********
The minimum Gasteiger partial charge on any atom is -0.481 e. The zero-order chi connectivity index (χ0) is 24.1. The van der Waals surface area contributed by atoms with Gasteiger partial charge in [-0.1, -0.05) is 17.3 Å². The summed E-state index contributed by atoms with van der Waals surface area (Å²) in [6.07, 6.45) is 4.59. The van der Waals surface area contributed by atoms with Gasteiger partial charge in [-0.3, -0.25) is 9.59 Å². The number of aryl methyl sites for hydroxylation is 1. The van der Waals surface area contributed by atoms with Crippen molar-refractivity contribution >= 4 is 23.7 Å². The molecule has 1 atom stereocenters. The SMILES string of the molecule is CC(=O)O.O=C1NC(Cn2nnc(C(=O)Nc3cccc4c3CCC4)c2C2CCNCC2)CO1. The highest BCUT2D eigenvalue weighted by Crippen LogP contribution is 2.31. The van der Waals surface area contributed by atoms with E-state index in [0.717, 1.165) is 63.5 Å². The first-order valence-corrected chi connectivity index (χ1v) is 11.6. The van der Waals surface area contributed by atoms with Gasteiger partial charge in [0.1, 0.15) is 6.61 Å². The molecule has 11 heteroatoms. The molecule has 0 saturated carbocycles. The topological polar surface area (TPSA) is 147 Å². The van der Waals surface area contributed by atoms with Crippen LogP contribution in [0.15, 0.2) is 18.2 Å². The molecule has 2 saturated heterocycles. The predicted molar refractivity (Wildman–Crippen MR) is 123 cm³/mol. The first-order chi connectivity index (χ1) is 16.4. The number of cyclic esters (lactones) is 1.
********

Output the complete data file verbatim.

The minimum Gasteiger partial charge on any atom is -0.481 e. The zero-order chi connectivity index (χ0) is 24.1. The van der Waals surface area contributed by atoms with Gasteiger partial charge in [-0.1, -0.05) is 17.3 Å². The summed E-state index contributed by atoms with van der Waals surface area (Å²) in [6.07, 6.45) is 4.59. The van der Waals surface area contributed by atoms with Gasteiger partial charge in [-0.3, -0.25) is 9.59 Å². The number of aryl methyl sites for hydroxylation is 1. The van der Waals surface area contributed by atoms with Crippen molar-refractivity contribution >= 4 is 23.7 Å². The molecule has 1 atom stereocenters. The SMILES string of the molecule is CC(=O)O.O=C1NC(Cn2nnc(C(=O)Nc3cccc4c3CCC4)c2C2CCNCC2)CO1. The highest BCUT2D eigenvalue weighted by Crippen LogP contribution is 2.31. The van der Waals surface area contributed by atoms with E-state index in [0.717, 1.165) is 63.5 Å². The first-order valence-corrected chi connectivity index (χ1v) is 11.6. The van der Waals surface area contributed by atoms with Gasteiger partial charge in [0.1, 0.15) is 6.61 Å². The molecule has 11 heteroatoms. The molecule has 0 saturated carbocycles. The topological polar surface area (TPSA) is 147 Å². The van der Waals surface area contributed by atoms with Crippen LogP contribution in [0.15, 0.2) is 18.2 Å². The molecule has 2 saturated heterocycles. The predicted molar refractivity (Wildman–Crippen MR) is 123 cm³/mol. The first-order chi connectivity index (χ1) is 16.4. The number of cyclic esters (lactones) is 1.